Squamous cell carcinoma is the second most common form of skin cancer. These types of cancers mostly affect the same population as basal cell, but the appearance is different. These cancers are usually rough and red, and can be crusty or an open sore. Squamous cell can grow and spread quite quickly, and it can attack deeper tissues in the skin. Surgery is also the most common form of treatment for this type of cancer. The surgeon removes the tumor, and surrounding skin to make sure it does not spread any further. Surgery cures about 90% of patients, and the remaining ten percent may have to have chemotherapy to halt the rapid spread of the disease (Sherry 84). This form of cancer results in about 2,300 deaths every year, and they can occur just about anywhere on the body (Helm 21).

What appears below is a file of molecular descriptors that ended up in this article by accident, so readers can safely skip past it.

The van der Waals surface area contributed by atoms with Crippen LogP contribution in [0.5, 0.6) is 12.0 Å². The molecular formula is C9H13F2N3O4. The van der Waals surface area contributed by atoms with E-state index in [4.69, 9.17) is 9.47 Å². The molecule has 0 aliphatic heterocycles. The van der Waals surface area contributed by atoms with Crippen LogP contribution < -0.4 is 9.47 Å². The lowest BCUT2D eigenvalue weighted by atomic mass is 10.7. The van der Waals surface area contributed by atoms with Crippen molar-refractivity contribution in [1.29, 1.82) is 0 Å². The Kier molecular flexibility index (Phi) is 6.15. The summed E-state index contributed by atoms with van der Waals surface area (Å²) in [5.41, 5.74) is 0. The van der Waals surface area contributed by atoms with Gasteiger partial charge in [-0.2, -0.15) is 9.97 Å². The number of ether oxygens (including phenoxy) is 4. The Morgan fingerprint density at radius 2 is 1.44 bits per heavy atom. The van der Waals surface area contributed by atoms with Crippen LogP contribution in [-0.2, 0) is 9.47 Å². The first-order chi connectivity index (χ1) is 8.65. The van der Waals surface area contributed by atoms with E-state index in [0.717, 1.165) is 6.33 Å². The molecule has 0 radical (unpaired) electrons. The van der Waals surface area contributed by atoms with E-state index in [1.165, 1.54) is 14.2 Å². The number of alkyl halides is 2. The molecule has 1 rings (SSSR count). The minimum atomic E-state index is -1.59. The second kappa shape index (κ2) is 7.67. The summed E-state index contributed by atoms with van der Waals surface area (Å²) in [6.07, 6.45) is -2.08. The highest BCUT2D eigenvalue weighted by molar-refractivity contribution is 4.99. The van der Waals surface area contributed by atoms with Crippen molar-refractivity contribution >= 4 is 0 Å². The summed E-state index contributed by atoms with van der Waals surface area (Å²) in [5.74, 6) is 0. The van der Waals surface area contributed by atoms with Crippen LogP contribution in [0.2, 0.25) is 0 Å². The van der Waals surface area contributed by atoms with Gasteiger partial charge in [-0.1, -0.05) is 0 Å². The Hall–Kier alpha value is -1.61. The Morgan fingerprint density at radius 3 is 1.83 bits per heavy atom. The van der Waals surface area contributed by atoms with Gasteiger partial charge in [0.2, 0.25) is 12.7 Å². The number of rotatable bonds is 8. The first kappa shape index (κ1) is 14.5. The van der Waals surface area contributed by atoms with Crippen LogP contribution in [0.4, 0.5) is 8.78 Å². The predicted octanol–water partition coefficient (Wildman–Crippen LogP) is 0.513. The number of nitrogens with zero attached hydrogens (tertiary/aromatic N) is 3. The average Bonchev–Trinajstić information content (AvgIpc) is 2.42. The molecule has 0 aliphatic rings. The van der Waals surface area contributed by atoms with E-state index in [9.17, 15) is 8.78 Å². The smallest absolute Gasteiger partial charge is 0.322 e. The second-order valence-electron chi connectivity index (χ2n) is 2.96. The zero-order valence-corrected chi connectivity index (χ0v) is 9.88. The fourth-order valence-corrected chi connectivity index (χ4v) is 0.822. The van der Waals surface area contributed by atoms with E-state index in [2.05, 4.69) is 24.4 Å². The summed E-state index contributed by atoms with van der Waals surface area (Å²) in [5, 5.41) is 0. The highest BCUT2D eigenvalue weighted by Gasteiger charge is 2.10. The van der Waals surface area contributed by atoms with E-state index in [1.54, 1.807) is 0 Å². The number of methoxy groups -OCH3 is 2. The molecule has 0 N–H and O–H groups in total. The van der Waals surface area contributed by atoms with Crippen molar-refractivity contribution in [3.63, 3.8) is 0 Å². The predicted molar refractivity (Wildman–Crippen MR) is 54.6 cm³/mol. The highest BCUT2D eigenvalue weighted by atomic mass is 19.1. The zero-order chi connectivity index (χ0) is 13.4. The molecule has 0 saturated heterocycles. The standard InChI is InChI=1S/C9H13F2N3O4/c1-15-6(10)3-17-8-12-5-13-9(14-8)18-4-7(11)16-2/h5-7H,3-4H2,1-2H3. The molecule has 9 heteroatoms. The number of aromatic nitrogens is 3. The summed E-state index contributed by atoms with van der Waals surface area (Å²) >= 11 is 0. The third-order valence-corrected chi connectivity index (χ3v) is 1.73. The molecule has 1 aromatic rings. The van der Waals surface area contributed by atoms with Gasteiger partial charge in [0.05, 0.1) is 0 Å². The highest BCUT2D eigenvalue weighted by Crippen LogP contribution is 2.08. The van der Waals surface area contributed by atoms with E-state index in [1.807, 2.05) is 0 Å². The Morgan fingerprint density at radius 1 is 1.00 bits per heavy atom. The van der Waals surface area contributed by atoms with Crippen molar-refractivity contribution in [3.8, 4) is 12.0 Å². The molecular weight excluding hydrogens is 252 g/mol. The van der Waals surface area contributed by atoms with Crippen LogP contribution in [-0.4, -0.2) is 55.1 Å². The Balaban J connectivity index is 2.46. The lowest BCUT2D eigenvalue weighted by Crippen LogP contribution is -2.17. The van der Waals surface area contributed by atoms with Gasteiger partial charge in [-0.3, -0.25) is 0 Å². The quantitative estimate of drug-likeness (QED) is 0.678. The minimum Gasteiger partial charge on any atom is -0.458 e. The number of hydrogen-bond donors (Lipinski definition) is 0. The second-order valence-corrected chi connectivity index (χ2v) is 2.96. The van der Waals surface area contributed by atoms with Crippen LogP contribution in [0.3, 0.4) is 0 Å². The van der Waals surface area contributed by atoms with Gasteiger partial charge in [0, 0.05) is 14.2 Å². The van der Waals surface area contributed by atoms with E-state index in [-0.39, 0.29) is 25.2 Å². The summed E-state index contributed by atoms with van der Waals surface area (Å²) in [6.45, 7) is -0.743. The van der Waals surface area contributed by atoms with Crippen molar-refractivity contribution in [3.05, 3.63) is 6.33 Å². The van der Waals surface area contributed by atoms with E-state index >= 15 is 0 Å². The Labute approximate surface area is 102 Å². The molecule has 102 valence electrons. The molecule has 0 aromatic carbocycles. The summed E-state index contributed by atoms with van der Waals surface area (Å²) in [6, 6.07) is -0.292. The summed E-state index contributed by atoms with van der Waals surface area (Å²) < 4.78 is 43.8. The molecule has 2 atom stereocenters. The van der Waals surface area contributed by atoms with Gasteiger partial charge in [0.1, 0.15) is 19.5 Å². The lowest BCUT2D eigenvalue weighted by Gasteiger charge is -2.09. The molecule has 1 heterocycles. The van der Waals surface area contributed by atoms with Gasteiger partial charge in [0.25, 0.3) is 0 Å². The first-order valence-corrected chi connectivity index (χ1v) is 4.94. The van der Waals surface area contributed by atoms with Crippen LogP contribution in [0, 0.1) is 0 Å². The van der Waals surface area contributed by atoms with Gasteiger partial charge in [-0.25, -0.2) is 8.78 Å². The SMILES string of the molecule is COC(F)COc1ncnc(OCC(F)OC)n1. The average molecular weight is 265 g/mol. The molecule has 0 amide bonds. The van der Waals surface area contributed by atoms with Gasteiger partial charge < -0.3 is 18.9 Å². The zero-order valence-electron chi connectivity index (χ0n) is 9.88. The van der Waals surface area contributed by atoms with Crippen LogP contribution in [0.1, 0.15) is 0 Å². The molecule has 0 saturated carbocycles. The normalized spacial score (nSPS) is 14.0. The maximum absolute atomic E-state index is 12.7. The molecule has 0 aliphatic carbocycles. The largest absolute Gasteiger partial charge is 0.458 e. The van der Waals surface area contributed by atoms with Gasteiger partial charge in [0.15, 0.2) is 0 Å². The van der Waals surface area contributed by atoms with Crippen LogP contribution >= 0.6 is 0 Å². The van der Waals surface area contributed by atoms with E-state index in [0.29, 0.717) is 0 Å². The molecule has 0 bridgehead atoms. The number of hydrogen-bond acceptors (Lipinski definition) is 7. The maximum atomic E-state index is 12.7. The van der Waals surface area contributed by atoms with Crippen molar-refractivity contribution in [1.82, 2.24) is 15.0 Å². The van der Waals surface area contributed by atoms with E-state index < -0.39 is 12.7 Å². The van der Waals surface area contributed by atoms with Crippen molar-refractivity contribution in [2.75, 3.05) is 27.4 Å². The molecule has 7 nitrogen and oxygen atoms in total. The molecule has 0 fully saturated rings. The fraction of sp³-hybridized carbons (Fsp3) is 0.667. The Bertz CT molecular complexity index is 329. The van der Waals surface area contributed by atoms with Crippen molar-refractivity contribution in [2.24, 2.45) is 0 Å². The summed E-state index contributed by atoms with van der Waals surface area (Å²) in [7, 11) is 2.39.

Finally, melanoma is the third most common form of skin cancer, but it is becoming increasingly prevalent, and many scientists expect it to reach epidemic proportions if the public does not become more aware of it, and the dangers of exposure to the sun. It is the most deadly form of skin cancer. It occurs in skin cells that have pigment, and this form of skin cancer often attacks younger patients than the other two. It also attacks both men and women, and rarely occurs in Asians or blacks. It also seems to run in families, but scientists do not know why. It also seems to be more prevalent in those with blonde or red hair, have freckles in certain areas, and suffered at least three blistering sunburns before the age of twenty (Sherry 86). Author Sherry notes, "Any person claiming two of these factors runs a melanoma risk that is 3.5 times greater than that of the general population; three or more of these factors increases the probability to 20 times the average risk" (Sherry 86). This cancer also seems to be prevalent in those patients who have a large number of moles. These melanomas resemble moles, but are different in several ways. They are asymmetrical, uneven in color, are usually larger than the size of a pencil eraser, and their edges are indistinct or blurry (Sherry 86). If the moles are removed early enough, 95% of melanoma patients face an excellent prognosis. However, if the melanoma has spread, the patient can face a far less favorable prognosis. Melanomas are measured in stages, from Stage I to Stage IV, and if the cancer has progressed to Stage IV, the patent may have only a five percent success rate (Sherry 86-87). Surgery is used to remove the cancer and surrounding skin cells. Chemotherapy can be used in advanced cases, but these types of cancers seem to be quite resistant to chemotherapy, so most patients perform self-examination often. This type of cancer results in at least 6,800 deaths per year, and it can also occur anywhere on the body (Helm 21).